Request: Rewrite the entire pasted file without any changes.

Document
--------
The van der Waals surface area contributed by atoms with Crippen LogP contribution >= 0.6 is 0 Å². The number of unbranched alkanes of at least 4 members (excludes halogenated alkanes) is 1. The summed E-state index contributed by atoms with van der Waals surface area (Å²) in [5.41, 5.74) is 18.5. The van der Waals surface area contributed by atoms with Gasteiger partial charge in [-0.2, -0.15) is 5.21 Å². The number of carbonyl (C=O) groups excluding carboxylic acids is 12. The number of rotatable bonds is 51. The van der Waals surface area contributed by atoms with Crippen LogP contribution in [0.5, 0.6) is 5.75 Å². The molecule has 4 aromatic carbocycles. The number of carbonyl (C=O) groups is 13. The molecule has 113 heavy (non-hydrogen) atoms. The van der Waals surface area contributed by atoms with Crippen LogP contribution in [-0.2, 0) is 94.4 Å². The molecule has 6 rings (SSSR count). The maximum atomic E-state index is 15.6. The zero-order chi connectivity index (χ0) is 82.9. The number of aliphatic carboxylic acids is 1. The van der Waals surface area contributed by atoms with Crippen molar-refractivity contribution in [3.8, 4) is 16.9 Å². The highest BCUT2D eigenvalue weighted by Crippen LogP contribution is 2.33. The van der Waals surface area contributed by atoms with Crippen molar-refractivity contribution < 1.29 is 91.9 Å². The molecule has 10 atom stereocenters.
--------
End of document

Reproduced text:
The van der Waals surface area contributed by atoms with Crippen LogP contribution >= 0.6 is 0 Å². The number of unbranched alkanes of at least 4 members (excludes halogenated alkanes) is 1. The summed E-state index contributed by atoms with van der Waals surface area (Å²) in [5.41, 5.74) is 18.5. The van der Waals surface area contributed by atoms with Gasteiger partial charge in [-0.2, -0.15) is 5.21 Å². The number of carbonyl (C=O) groups excluding carboxylic acids is 12. The number of rotatable bonds is 51. The van der Waals surface area contributed by atoms with Crippen LogP contribution in [0.5, 0.6) is 5.75 Å². The molecule has 4 aromatic carbocycles. The number of carbonyl (C=O) groups is 13. The molecule has 113 heavy (non-hydrogen) atoms. The van der Waals surface area contributed by atoms with Crippen LogP contribution in [-0.2, 0) is 94.4 Å². The molecule has 6 rings (SSSR count). The maximum atomic E-state index is 15.6. The zero-order chi connectivity index (χ0) is 82.9. The number of aliphatic carboxylic acids is 1. The van der Waals surface area contributed by atoms with Crippen molar-refractivity contribution in [3.8, 4) is 16.9 Å². The highest BCUT2D eigenvalue weighted by Crippen LogP contribution is 2.33. The van der Waals surface area contributed by atoms with Crippen molar-refractivity contribution < 1.29 is 91.9 Å². The molecule has 10 atom stereocenters.